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Opening Restaurants in a Glitzy Wild West

4 minute read

Dubai is the Wild West,” says Tony Habre, smiling. “In Dubai you either make it or you fail; there is no gray zone. You have to be perfect at everything.” The CEO of Addmind hospitality group is currently making it, operating some of the city’s most well-known restaurants and entertainment venues. But he has teetered on the edge of failure before, and he doesn’t want to go back there.

In May 2020, during COVID-19 lockdowns, the business outlook was bleak and, according to a survey by the Dubai Chamber of Commerce, half of restaurants and hotels expected to go out of business within months. Dine-in revenues fell by 52% in March 2020, according to a survey by JLL, an industry consultancy. Habre had just opened three new venues: Paradise beach club and restaurants Iris and La -Mezcaleria. Paradise closed permanently, but the two restaurants reopened after the lockdown and have survived. Keeping venues afloat took tremendous creativity. “The first moments of COVID were crazy and terrifying,” Habre says. But they adapted, and to keep business going, Habre and his team started doing deliveries from their restaurants and pop-ups serving food and drinks, and kept an active social media presence to stay connected to customers. “I think survival is the essence of creativity, and we were beyond creative during COVID,” he says.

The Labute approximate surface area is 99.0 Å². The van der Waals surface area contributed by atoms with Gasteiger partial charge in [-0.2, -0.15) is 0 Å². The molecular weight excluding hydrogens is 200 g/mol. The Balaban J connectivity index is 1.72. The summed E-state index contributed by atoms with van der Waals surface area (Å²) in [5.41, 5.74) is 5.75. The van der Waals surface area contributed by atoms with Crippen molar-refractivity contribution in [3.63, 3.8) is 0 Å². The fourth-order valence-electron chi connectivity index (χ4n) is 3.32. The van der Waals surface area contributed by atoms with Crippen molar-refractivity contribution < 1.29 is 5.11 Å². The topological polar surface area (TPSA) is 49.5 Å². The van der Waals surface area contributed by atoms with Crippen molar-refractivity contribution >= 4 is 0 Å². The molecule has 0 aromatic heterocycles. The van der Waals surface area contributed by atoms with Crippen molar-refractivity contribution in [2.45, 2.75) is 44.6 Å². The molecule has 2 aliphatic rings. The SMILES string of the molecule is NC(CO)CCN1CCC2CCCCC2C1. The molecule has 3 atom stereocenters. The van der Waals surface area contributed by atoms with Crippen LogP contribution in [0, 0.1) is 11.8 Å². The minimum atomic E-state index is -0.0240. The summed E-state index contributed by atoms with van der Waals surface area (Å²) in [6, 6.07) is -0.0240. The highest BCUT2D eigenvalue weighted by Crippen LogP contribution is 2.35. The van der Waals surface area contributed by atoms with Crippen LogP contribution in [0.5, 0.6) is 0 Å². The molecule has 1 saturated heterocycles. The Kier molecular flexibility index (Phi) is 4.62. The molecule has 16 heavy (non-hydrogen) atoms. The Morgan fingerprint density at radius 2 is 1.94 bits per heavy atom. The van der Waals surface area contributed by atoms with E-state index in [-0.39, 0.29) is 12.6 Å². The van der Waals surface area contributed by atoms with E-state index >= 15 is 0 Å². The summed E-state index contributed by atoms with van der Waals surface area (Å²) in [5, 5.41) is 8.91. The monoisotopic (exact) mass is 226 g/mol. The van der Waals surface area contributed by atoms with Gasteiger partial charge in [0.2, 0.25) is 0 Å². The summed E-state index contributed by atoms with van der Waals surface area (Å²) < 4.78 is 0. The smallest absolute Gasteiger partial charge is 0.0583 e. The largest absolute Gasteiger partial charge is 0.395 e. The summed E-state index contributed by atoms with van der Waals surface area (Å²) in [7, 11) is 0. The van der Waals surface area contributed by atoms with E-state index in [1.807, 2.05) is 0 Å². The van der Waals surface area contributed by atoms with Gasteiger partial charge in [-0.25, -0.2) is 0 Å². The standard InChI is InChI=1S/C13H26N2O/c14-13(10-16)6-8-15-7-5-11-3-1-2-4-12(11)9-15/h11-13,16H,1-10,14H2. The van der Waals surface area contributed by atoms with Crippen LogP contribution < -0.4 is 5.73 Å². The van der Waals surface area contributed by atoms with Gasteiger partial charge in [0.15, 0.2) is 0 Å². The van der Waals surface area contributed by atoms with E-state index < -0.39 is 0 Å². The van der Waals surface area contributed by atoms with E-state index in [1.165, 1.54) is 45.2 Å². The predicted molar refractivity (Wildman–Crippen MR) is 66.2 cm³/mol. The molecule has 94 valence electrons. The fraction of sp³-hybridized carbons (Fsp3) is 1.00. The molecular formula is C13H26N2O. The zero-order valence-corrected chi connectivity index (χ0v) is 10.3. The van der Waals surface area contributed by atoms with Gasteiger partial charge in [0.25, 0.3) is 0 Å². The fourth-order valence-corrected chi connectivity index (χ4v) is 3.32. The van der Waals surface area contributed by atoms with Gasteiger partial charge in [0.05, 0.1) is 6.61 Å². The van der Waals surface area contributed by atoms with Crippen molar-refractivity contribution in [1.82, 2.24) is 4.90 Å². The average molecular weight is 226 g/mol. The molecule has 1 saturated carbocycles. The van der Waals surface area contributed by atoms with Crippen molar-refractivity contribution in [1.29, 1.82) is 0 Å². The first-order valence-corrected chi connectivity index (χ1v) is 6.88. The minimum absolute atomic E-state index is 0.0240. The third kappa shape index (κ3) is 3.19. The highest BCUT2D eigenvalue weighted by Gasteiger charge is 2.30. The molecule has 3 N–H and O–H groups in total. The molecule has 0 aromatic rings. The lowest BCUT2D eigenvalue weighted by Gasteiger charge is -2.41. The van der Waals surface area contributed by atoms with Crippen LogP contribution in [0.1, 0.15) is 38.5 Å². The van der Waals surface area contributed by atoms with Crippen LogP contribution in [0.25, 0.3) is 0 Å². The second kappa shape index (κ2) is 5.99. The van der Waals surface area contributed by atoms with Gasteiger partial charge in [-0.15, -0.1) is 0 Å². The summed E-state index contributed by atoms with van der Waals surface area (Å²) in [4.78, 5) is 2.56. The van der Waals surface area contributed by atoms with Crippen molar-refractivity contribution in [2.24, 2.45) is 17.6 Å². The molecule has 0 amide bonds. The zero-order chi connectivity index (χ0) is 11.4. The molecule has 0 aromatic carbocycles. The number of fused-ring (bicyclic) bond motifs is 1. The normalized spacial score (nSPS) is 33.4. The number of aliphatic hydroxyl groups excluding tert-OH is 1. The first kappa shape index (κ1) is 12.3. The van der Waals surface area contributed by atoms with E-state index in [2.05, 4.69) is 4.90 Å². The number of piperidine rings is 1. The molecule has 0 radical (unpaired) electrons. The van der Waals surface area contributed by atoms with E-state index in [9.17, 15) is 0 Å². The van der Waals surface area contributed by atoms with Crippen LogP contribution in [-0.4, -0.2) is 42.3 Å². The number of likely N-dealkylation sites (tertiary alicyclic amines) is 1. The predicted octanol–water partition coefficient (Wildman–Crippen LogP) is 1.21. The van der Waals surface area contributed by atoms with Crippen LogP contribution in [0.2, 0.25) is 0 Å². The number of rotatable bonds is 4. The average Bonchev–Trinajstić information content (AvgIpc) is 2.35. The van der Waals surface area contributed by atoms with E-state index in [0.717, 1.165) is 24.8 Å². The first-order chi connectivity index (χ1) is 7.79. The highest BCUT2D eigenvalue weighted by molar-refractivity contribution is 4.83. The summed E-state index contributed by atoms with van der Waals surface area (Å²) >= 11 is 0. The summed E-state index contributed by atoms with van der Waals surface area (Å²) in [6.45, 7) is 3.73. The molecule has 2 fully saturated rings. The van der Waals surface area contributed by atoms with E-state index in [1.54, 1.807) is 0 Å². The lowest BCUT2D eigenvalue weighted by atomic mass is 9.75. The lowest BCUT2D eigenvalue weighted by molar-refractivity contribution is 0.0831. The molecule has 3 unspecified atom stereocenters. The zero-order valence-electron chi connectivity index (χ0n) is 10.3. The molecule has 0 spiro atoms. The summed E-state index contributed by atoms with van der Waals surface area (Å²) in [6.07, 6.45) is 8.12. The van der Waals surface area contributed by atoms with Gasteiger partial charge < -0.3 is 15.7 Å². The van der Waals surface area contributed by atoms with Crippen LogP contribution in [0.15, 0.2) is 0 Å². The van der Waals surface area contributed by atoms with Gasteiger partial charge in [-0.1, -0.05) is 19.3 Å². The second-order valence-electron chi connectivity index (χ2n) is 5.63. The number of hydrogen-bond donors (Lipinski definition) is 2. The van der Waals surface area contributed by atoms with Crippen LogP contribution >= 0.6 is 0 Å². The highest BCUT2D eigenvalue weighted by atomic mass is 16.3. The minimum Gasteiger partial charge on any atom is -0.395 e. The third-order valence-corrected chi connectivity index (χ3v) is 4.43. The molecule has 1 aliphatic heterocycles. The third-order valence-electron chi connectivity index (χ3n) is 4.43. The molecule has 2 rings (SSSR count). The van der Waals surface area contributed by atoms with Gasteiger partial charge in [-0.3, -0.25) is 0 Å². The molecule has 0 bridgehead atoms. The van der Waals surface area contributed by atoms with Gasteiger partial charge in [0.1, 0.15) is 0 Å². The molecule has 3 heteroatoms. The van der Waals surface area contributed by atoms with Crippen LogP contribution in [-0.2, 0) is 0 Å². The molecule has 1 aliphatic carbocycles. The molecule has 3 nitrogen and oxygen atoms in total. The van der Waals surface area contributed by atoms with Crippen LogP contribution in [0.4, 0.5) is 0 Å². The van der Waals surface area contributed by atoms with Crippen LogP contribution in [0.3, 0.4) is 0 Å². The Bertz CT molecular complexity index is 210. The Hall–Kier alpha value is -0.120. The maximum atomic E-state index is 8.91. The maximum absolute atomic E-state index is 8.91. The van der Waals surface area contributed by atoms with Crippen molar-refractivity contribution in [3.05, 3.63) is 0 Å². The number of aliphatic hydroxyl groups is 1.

Habre at Sucre, one of Addmind’s Dubai restaurantsNatalie Naccache for TIME

That creativity got Addmind—and Dubai—back into expansion mode. Habre plans to open three more eateries in Dubai this year: Babylone and Raspoutine in Dubai International Financial Center (DIFC), as well as Leña on the Palm. All three are apt to be as influential on the local nightlife landscape as his past ventures have been.

Habre opened his first nightclub, Pulse, in 2001 in his native city of Beirut, and two years later he set up Addmind to create brands around the venues he was planning to open. Although quality is essential to the success of any metropolitan venue, Habre says social media and marketing have been just as vital, if not more so. It has been a way for Addmind to connect with customers, many of whom are “communities of hyper-connected world travelers.” Each venue has its own unique identity on social media to “keep the conversation going” after a guest visits.

Addmind brought what Habre describes as “a flavor” to the entertainment scene in Beirut and in 2013, he opened his first venue in Dubai. “This is where I always wanted to be because it’s the strongest international city in the region for hospitality,” he says. Now Add-mind operates more than 20 restaurants, bars, and clubs in Dubai, London, Qatar, Bahrain, Abu Dhabi, and Beirut. They have a reputation for combining quality food with creativity and theatrics—dramatic interiors with glass decanters dangling from the ceiling, open kitchens with up to 30 chefs, waterfalls, and roof–terrace venues overlooking the Dubai skyline.

“They attract the right crowd from the beginning, and the entertainment offering is always on point,” says Yousra Zaki, editor of Caterer Middle East magazine.

Although restaurants open at an astonishing pace in Dubai, they turn over just as quickly, with high rents meaning a business needs to be a fast success. Habre never lets his guard down. “You have to be quick, you have to follow the trends, you have to know what’s the next thing,” he says.

The next thing for Addmind is to continue expansion internationally in London but still with a focus on Dubai. “This city makes you hungry for more,” he says. “It never stops.”

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